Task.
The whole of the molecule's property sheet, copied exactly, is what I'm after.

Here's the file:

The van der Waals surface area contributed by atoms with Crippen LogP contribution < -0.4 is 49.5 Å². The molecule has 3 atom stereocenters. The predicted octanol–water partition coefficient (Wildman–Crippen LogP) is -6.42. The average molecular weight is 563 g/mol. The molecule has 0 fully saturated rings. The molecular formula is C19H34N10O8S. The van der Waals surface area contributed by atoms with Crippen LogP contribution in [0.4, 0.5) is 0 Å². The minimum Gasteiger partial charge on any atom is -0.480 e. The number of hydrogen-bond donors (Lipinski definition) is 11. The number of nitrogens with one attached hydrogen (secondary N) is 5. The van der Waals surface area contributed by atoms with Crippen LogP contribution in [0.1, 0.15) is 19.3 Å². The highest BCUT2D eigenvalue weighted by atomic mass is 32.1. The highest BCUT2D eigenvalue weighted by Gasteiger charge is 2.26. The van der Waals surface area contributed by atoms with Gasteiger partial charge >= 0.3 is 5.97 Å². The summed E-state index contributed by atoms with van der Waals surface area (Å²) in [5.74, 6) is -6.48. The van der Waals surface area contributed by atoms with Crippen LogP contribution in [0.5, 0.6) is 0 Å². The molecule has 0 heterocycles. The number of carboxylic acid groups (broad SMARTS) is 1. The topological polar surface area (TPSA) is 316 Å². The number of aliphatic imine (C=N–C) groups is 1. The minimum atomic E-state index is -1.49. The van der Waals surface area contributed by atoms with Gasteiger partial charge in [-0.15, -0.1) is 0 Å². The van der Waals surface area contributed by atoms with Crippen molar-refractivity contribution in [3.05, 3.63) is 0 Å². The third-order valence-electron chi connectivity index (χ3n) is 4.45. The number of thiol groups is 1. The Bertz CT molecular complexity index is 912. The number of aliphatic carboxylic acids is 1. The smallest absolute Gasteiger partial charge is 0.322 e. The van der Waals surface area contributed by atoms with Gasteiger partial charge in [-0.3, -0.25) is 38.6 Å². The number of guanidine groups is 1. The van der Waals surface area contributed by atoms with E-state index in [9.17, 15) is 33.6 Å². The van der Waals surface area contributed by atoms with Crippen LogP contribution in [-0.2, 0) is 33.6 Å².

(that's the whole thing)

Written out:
The van der Waals surface area contributed by atoms with Crippen LogP contribution < -0.4 is 49.5 Å². The molecule has 3 atom stereocenters. The predicted octanol–water partition coefficient (Wildman–Crippen LogP) is -6.42. The average molecular weight is 563 g/mol. The molecule has 0 fully saturated rings. The molecular formula is C19H34N10O8S. The van der Waals surface area contributed by atoms with Crippen LogP contribution in [0.4, 0.5) is 0 Å². The minimum Gasteiger partial charge on any atom is -0.480 e. The number of hydrogen-bond donors (Lipinski definition) is 11. The number of nitrogens with one attached hydrogen (secondary N) is 5. The van der Waals surface area contributed by atoms with Crippen LogP contribution in [0.1, 0.15) is 19.3 Å². The highest BCUT2D eigenvalue weighted by atomic mass is 32.1. The highest BCUT2D eigenvalue weighted by Gasteiger charge is 2.26. The van der Waals surface area contributed by atoms with Gasteiger partial charge >= 0.3 is 5.97 Å². The summed E-state index contributed by atoms with van der Waals surface area (Å²) in [5.74, 6) is -6.48. The van der Waals surface area contributed by atoms with Crippen LogP contribution in [0.5, 0.6) is 0 Å². The molecule has 0 heterocycles. The number of carboxylic acid groups (broad SMARTS) is 1. The topological polar surface area (TPSA) is 316 Å². The number of aliphatic imine (C=N–C) groups is 1. The minimum atomic E-state index is -1.49. The van der Waals surface area contributed by atoms with Gasteiger partial charge in [-0.15, -0.1) is 0 Å². The van der Waals surface area contributed by atoms with Crippen molar-refractivity contribution in [3.05, 3.63) is 0 Å². The third-order valence-electron chi connectivity index (χ3n) is 4.45. The number of thiol groups is 1. The Bertz CT molecular complexity index is 912. The number of aliphatic carboxylic acids is 1. The smallest absolute Gasteiger partial charge is 0.322 e. The van der Waals surface area contributed by atoms with Gasteiger partial charge in [-0.3, -0.25) is 38.6 Å². The number of guanidine groups is 1. The van der Waals surface area contributed by atoms with E-state index in [9.17, 15) is 33.6 Å². The van der Waals surface area contributed by atoms with Crippen LogP contribution in [-0.2, 0) is 33.6 Å².